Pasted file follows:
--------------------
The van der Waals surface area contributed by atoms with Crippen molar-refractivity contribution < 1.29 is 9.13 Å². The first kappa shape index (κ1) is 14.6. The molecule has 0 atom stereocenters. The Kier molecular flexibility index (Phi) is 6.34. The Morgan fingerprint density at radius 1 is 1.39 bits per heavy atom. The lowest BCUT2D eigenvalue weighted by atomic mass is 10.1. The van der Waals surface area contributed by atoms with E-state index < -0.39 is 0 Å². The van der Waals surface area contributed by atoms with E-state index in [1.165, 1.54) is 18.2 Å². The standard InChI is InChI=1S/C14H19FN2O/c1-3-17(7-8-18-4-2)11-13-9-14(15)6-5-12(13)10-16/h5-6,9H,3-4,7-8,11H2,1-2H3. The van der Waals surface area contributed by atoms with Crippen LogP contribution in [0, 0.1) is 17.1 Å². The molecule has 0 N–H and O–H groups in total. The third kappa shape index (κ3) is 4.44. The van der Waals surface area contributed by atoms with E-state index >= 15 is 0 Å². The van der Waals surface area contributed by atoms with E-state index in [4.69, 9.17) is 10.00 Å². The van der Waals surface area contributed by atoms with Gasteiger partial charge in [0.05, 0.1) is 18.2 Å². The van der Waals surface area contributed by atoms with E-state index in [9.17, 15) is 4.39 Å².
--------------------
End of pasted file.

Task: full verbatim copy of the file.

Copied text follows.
The van der Waals surface area contributed by atoms with Crippen molar-refractivity contribution < 1.29 is 9.13 Å². The first kappa shape index (κ1) is 14.6. The molecule has 0 atom stereocenters. The Kier molecular flexibility index (Phi) is 6.34. The Morgan fingerprint density at radius 1 is 1.39 bits per heavy atom. The lowest BCUT2D eigenvalue weighted by atomic mass is 10.1. The van der Waals surface area contributed by atoms with E-state index < -0.39 is 0 Å². The van der Waals surface area contributed by atoms with E-state index in [1.165, 1.54) is 18.2 Å². The standard InChI is InChI=1S/C14H19FN2O/c1-3-17(7-8-18-4-2)11-13-9-14(15)6-5-12(13)10-16/h5-6,9H,3-4,7-8,11H2,1-2H3. The van der Waals surface area contributed by atoms with Crippen LogP contribution in [0, 0.1) is 17.1 Å². The molecule has 0 N–H and O–H groups in total. The third kappa shape index (κ3) is 4.44. The van der Waals surface area contributed by atoms with E-state index >= 15 is 0 Å². The van der Waals surface area contributed by atoms with E-state index in [4.69, 9.17) is 10.00 Å². The van der Waals surface area contributed by atoms with Gasteiger partial charge in [0.05, 0.1) is 18.2 Å². The van der Waals surface area contributed by atoms with E-state index in [9.17, 15) is 4.39 Å².